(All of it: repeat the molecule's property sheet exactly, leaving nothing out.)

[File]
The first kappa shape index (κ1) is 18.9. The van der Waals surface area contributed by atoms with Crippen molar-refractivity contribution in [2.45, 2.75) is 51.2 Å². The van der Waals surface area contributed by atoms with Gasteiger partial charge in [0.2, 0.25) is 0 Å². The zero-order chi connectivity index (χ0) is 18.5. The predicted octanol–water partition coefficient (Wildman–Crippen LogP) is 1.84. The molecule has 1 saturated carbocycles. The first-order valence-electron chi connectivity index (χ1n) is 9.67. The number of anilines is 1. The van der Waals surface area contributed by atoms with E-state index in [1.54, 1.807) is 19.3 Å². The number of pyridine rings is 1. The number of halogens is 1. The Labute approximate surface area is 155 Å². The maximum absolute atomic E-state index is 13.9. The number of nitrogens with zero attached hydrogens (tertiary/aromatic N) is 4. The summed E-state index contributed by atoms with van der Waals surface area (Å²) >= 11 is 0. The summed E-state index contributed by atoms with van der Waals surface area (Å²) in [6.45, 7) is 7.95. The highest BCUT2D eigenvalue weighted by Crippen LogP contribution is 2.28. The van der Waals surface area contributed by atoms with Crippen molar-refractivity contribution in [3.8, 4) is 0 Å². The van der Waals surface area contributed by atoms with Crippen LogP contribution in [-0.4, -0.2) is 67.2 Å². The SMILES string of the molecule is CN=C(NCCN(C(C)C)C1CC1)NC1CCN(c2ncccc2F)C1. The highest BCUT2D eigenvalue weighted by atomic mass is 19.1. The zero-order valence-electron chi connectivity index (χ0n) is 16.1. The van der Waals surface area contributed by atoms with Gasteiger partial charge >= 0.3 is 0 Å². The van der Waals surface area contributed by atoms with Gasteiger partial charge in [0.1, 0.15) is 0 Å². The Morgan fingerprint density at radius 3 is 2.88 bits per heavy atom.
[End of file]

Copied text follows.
The first kappa shape index (κ1) is 18.9. The van der Waals surface area contributed by atoms with Crippen molar-refractivity contribution in [2.45, 2.75) is 51.2 Å². The van der Waals surface area contributed by atoms with Gasteiger partial charge in [0.2, 0.25) is 0 Å². The zero-order chi connectivity index (χ0) is 18.5. The predicted octanol–water partition coefficient (Wildman–Crippen LogP) is 1.84. The molecule has 1 saturated carbocycles. The first-order valence-electron chi connectivity index (χ1n) is 9.67. The number of anilines is 1. The van der Waals surface area contributed by atoms with E-state index in [1.54, 1.807) is 19.3 Å². The number of pyridine rings is 1. The number of halogens is 1. The Labute approximate surface area is 155 Å². The maximum absolute atomic E-state index is 13.9. The number of nitrogens with zero attached hydrogens (tertiary/aromatic N) is 4. The summed E-state index contributed by atoms with van der Waals surface area (Å²) >= 11 is 0. The summed E-state index contributed by atoms with van der Waals surface area (Å²) in [6.45, 7) is 7.95. The highest BCUT2D eigenvalue weighted by Crippen LogP contribution is 2.28. The van der Waals surface area contributed by atoms with Crippen molar-refractivity contribution in [3.8, 4) is 0 Å². The van der Waals surface area contributed by atoms with Crippen LogP contribution in [-0.4, -0.2) is 67.2 Å². The SMILES string of the molecule is CN=C(NCCN(C(C)C)C1CC1)NC1CCN(c2ncccc2F)C1. The highest BCUT2D eigenvalue weighted by atomic mass is 19.1. The zero-order valence-electron chi connectivity index (χ0n) is 16.1. The van der Waals surface area contributed by atoms with Gasteiger partial charge >= 0.3 is 0 Å². The van der Waals surface area contributed by atoms with Gasteiger partial charge in [0.1, 0.15) is 0 Å². The Morgan fingerprint density at radius 3 is 2.88 bits per heavy atom.